- The Obama administration Environmental Protection Agency released regulations containing a range of seven options plant operators can implement to reduce the annual two billion fish, crab, or shrimp kills at power plant water intakes.
- Threatening to sue to force strong closed-cycle standards in which cooling water is re-used, environmentalists such as Riverkeeper argue EPA’s new rules dodge responsibility by leaving key decisions to state regulators. EPA argues such a standard would be worse for land availability and air emissions and cost $3.5 billion.
- Power companies operating large coal or nuclear plants, such as Entergy, Exelon, and Duke Energy that will bear the burden of the estimated $275 million annual cost of the water-intake standards covering 1,065 factories and electric utilities, urged EPA to provide local flexibility and time to meet them and called the new rules “too onerous.”
Among the options left to plant operators in the new standard are (1) the choice to slow their water intake to let fish swim away, or (2) the choice to take a specified number of fish in a screen.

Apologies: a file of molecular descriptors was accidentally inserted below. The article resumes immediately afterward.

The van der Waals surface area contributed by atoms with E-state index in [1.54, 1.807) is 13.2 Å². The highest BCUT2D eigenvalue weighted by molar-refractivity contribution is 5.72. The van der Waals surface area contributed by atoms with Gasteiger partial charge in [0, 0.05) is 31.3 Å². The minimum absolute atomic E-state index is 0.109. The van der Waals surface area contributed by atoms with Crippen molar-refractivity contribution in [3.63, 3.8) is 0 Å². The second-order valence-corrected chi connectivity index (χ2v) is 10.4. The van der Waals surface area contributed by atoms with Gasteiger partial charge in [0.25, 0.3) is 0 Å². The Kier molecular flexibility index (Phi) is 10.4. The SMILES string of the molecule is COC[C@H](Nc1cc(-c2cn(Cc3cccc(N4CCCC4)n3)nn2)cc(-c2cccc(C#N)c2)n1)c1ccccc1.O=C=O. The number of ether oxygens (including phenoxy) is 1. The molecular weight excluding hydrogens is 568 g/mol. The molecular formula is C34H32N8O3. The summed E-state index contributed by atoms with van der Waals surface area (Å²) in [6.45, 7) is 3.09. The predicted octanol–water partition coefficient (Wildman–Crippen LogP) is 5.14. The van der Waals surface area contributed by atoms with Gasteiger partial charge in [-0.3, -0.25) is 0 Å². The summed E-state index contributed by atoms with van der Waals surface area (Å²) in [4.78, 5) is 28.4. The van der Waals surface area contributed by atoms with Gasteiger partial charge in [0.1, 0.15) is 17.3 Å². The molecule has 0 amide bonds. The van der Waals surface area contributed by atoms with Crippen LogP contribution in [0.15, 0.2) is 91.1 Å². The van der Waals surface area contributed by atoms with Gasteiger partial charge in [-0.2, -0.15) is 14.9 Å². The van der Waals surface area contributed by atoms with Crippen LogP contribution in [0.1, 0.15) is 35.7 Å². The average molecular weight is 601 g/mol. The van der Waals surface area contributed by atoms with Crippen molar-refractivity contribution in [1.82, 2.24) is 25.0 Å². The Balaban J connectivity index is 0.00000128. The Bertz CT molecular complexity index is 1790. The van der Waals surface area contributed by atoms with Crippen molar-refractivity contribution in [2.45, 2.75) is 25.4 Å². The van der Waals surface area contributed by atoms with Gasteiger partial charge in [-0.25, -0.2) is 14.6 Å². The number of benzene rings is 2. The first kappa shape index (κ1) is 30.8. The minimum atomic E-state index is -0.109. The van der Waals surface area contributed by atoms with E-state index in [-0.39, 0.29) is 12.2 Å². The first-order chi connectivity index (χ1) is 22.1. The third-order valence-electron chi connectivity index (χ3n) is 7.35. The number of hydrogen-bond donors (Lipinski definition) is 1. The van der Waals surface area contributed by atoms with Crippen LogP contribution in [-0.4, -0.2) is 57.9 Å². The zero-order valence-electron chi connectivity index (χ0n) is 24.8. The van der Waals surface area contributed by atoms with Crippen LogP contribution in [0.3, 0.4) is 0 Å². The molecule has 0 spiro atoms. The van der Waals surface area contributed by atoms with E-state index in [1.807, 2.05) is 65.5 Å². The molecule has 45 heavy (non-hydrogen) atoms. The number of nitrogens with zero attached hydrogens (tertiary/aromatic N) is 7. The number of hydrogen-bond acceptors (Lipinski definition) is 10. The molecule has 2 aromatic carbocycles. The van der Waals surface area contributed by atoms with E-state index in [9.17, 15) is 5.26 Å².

This EPA rule is another of the Obama administration’s efforts to balance environmental stewardship and power plant costs but the new EPA measures could, according to generators, drive up electricity costs and force older plants, especially coal plants, out of business.
An estimated 14 gigawatts of coal-fired generation shuttered in 2011 and 2012 and another 63 gigawatts are projected to shut down by 2017, in part due to tougher regulations and in part because of low natural gas prices.
To prevent more rapid closures of older plants, the EPA designed the fish kill regulations to be more flexible and allow plant owners to develop more cost effective plans in partnership with state and local officials.
Under the new rules, new plants built at an existing site must design closed-cycle systems, or take equivalent actions.